William Moore estate

Ballyclement —————— 89 acres

Corrannaskeha North ——– 62 acres

Fountain ———————– 303 acres

Glenawillin ——————– 73 acres

Kilanthony ——————– 109 acres

Knocknaraha —————– 185 acres

Moorehill ——————— 255 acres

Sapperton North ————- 210 acres

Sapperton South ————- 202 acres

Slieveburgh —————— 72 acres

Total ————————– 1,560 acres

James Parker estate

Knockaun North ————- 258 acres

Total ————————– 258 acres

Robert D. Perry estate

Ballymoat Lower ————- 184 acres

Ballymoat Upper ————- 165 acres

Church Quarter ————— 128 acres

Close ————————— 115 acres

Kilwatermoy —————— 202 acres

Kilwatermoy Mountain —– 206 acres

Lyrenacarriga —————– 275 acres

Shanapollagh —————– 62 acres

Total ————————— 1,337 acres

Earl of Shannon estate

Ballyhamlet ——————- 247 acres

Ballynafineshoge ————- 209 acres

Knockaun South ————– 410 acres

Total ————————— 866 acres

Mrs. Catherine Smyth estate

Ballyneety ——————— 209 acres

Corrannaskeha South ——– 103 acres

Headborough —————– 536 acres

Total ————————— 848 acres

Arthur Ussher estate

Island ————————– 1 acre

Janeville ———————– 250 acres

Paddock ———————– 100 acres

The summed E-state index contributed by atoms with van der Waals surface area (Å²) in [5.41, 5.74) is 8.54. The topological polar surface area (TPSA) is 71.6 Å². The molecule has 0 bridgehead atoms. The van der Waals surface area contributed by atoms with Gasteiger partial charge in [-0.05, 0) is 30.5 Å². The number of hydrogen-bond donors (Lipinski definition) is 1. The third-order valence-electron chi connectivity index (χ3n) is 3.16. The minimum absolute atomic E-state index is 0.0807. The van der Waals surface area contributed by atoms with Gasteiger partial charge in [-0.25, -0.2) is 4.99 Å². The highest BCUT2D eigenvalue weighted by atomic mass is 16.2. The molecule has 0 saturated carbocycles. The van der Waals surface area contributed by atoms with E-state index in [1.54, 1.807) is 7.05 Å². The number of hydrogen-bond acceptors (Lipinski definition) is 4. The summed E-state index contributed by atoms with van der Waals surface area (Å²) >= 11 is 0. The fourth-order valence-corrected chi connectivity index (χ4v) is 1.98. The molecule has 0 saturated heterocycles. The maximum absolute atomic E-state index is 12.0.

Tircullen Lower ————– 105 acres

Tircullen Upper ————– 80 acres

Total ————————— 536 acres

Various owners i.e. Miss Jane Beauchamp – W.H.R. Jackson – Duke of Devonshire 

Dunmoon ———————- 264 acres

Dunmoon North ————– 342 acres

Dunmoon South ————– 211 acres

Total ————————— 817 acres


End of post


[1] Burke’s Irish Family Records, 1976 (reprint 2007), pp. 820, 1039

[2] Walford’s The County Families of the United Kingdom, 1860 (London, 1860), p. 41

[3] Edmund Lodge, The peerage of the British Empire (London, 1843), p. 174

[4] Burke’s Irish Family Records, 1976 (reprint 2007), p. 816

[5] Burke’s Landed Gentry, 1899, p. 176

[6] Burke’s Irish Family Records, 1976 (reprint 2007), pp. 816-7

[7] Burke’s Landed Gentry, 1899, p. 176

[9] National Library of Ireland, Genealogical Office Ms 177, p. 181

[10] Seamus Pender (ed.), A census of Ireland circa 1659 (Irish Manuscripts Commission, Dublin, 2002), p. 338

[12] National Library of Ireland, Genealogical Office Ms 177, p. 181

[13] Burke’s Irish Family Records, 1976 (reprint 2007), pp. 819-20

[15] George Dames Burtchaell & Thomas Ulick Sadleir (ed.), Alumni Dublinenses (Thoemmes Press, Bristol, 2001), Vol. 2, p. 653

[17] Waterford County Library, Death Register, Parker, James

[19] Burke’s Irish Family Records, 1976 (reprinted 2007), p. 948

[20] George Dames Burtchaell & Thomas Ulick Sadleir (ed.), Alumni Dublinenses (3 vols. Thoemmes Press, Bristol, 2001), Vol. 2, p. 664

[22] Walford’s The County Families of the United Kingdom, 1860 (London, 1860), p. 578

[23] G.E. Cokayne, The Complete Peerage (Alan Sutton, 1987), Vol. XI, p. 659

[24] Burke’s Irish Family Records, 1976 (reprint 2007), pp. 1039-40

[25] Burke’s Irish Family Records, 1976 (reprint 2007), p. 818

[26] Burke’s Irish Family Records, 1976 (reprint 2007), pp. 1156-7

[27] Burke’s Irish Family Records, 1976 (reprint 2007), pp. 788